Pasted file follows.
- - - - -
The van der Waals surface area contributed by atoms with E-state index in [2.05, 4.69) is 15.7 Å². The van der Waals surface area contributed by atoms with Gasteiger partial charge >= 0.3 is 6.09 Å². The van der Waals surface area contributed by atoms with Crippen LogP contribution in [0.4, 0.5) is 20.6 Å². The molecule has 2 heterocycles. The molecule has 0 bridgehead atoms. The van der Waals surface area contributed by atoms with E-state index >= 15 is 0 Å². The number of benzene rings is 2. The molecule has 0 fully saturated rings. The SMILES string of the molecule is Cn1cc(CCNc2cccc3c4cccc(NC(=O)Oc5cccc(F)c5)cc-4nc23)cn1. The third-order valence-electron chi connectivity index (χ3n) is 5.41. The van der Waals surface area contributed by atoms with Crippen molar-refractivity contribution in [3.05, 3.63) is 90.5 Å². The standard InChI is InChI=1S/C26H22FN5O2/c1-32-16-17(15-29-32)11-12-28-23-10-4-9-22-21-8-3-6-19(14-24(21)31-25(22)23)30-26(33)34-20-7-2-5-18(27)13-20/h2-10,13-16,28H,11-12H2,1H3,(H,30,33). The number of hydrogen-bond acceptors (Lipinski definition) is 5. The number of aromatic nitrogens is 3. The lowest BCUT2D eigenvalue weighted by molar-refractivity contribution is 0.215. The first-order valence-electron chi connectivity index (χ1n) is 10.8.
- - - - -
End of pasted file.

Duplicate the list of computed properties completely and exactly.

The van der Waals surface area contributed by atoms with E-state index in [2.05, 4.69) is 15.7 Å². The van der Waals surface area contributed by atoms with Gasteiger partial charge >= 0.3 is 6.09 Å². The van der Waals surface area contributed by atoms with Crippen LogP contribution in [0.4, 0.5) is 20.6 Å². The molecule has 2 heterocycles. The molecule has 0 bridgehead atoms. The van der Waals surface area contributed by atoms with E-state index >= 15 is 0 Å². The number of benzene rings is 2. The molecule has 0 fully saturated rings. The SMILES string of the molecule is Cn1cc(CCNc2cccc3c4cccc(NC(=O)Oc5cccc(F)c5)cc-4nc23)cn1. The third-order valence-electron chi connectivity index (χ3n) is 5.41. The van der Waals surface area contributed by atoms with Crippen molar-refractivity contribution in [3.05, 3.63) is 90.5 Å². The standard InChI is InChI=1S/C26H22FN5O2/c1-32-16-17(15-29-32)11-12-28-23-10-4-9-22-21-8-3-6-19(14-24(21)31-25(22)23)30-26(33)34-20-7-2-5-18(27)13-20/h2-10,13-16,28H,11-12H2,1H3,(H,30,33). The number of hydrogen-bond acceptors (Lipinski definition) is 5. The number of aromatic nitrogens is 3. The lowest BCUT2D eigenvalue weighted by molar-refractivity contribution is 0.215. The first-order valence-electron chi connectivity index (χ1n) is 10.8.